Today he writes me with this update:
Thanks to a wonderful individual in Baltimore, Md., I have received a copy of the GP 2106 User's Manual which has appendices that have handshaking, emulation and other physical/supply information. Great! This gets me halfway to my restoration goal.
The Plotter manual comes in two parts, though: the User's Manual and the Command Set Reference Manual. If you can help me find the Command Set Reference Manual (GP 2106-UM-351, any condition), that would be excellent.Mr Anderson may be closer to a solution than he realizes, as I wrote back to him:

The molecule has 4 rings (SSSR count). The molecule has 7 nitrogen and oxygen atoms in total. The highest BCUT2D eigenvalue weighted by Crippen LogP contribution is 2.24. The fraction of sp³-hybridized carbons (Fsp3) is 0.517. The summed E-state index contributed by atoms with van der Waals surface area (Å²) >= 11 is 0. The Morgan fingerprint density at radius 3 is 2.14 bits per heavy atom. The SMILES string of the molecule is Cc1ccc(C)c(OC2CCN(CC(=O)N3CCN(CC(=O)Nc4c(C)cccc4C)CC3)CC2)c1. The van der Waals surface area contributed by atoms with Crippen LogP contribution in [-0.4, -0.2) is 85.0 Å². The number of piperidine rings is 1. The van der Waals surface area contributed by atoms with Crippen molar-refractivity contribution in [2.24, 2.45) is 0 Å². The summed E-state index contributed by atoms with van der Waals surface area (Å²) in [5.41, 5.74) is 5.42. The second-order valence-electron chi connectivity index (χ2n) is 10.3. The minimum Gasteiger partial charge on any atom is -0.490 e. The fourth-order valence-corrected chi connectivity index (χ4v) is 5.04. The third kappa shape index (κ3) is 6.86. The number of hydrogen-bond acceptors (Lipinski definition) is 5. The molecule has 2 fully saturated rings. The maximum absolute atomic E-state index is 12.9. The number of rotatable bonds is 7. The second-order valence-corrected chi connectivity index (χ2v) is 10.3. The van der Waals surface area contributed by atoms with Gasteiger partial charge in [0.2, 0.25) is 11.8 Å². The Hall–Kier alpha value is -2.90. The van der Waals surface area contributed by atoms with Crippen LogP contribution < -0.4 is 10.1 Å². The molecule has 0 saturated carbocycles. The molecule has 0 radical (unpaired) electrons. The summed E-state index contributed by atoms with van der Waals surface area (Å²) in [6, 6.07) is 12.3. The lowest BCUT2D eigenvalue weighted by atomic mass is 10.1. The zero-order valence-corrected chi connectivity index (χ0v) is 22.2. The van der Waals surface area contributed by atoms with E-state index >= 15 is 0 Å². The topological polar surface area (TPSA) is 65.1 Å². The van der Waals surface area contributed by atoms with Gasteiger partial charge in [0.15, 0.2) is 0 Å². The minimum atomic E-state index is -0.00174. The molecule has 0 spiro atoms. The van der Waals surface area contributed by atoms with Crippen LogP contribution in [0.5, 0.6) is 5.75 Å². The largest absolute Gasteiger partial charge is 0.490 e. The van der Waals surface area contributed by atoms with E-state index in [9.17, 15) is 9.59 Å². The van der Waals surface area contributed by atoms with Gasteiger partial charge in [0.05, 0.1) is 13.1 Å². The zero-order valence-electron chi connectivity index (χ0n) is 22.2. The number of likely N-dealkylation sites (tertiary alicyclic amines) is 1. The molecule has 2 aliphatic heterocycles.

Many plotters used emulation, ie mimicked the command sets of established brands. Three most common in the 1980s were (in order of popularity):
1. Hewlett-Packard (HPGL)
3. Houston Instruments
Emulation was implemented in two ways:
1. Directly -- you hooked up the plotter to the computer, and then used an HPGL driver (still supported by AutoCAD in 2010).
2. Indirectly -- the plotter had its own command codes, but also supported HPGL. In this case, however, you would have to tell the plotter to switch to HPGL, either through a software or hardware switch.